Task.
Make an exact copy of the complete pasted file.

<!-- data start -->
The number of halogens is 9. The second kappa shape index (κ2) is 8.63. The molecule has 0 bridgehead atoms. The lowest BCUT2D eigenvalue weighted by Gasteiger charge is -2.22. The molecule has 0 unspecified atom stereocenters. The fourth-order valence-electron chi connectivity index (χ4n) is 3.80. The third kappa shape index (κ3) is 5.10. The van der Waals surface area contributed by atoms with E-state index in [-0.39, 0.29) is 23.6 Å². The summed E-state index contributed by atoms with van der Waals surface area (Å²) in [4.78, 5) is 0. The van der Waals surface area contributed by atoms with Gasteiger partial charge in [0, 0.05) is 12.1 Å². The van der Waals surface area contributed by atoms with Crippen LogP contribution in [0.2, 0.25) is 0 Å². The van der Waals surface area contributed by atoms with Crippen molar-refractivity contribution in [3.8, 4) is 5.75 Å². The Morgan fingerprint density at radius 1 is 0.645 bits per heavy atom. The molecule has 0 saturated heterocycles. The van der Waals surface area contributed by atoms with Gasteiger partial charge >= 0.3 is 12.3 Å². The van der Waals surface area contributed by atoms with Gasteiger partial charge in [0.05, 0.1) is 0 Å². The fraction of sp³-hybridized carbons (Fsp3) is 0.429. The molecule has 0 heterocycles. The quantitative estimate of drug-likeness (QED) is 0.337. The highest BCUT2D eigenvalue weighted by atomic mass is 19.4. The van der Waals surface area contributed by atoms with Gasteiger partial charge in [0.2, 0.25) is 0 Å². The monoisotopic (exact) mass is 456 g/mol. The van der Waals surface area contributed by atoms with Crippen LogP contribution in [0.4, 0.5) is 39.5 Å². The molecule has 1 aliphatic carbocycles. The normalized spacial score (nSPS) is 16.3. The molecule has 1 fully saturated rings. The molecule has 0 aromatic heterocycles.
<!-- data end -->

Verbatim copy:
The number of halogens is 9. The second kappa shape index (κ2) is 8.63. The molecule has 0 bridgehead atoms. The lowest BCUT2D eigenvalue weighted by Gasteiger charge is -2.22. The molecule has 0 unspecified atom stereocenters. The fourth-order valence-electron chi connectivity index (χ4n) is 3.80. The third kappa shape index (κ3) is 5.10. The van der Waals surface area contributed by atoms with E-state index in [-0.39, 0.29) is 23.6 Å². The summed E-state index contributed by atoms with van der Waals surface area (Å²) in [4.78, 5) is 0. The van der Waals surface area contributed by atoms with Gasteiger partial charge in [0, 0.05) is 12.1 Å². The van der Waals surface area contributed by atoms with Crippen LogP contribution in [0.2, 0.25) is 0 Å². The van der Waals surface area contributed by atoms with Crippen molar-refractivity contribution in [3.8, 4) is 5.75 Å². The Morgan fingerprint density at radius 1 is 0.645 bits per heavy atom. The molecule has 0 saturated heterocycles. The van der Waals surface area contributed by atoms with Gasteiger partial charge >= 0.3 is 12.3 Å². The van der Waals surface area contributed by atoms with Gasteiger partial charge in [0.05, 0.1) is 0 Å². The fraction of sp³-hybridized carbons (Fsp3) is 0.429. The molecule has 0 heterocycles. The quantitative estimate of drug-likeness (QED) is 0.337. The highest BCUT2D eigenvalue weighted by atomic mass is 19.4. The van der Waals surface area contributed by atoms with Gasteiger partial charge in [0.2, 0.25) is 0 Å². The monoisotopic (exact) mass is 456 g/mol. The van der Waals surface area contributed by atoms with Crippen LogP contribution in [0.4, 0.5) is 39.5 Å². The molecule has 1 aliphatic carbocycles. The normalized spacial score (nSPS) is 16.3. The molecule has 1 fully saturated rings. The molecule has 0 aromatic heterocycles.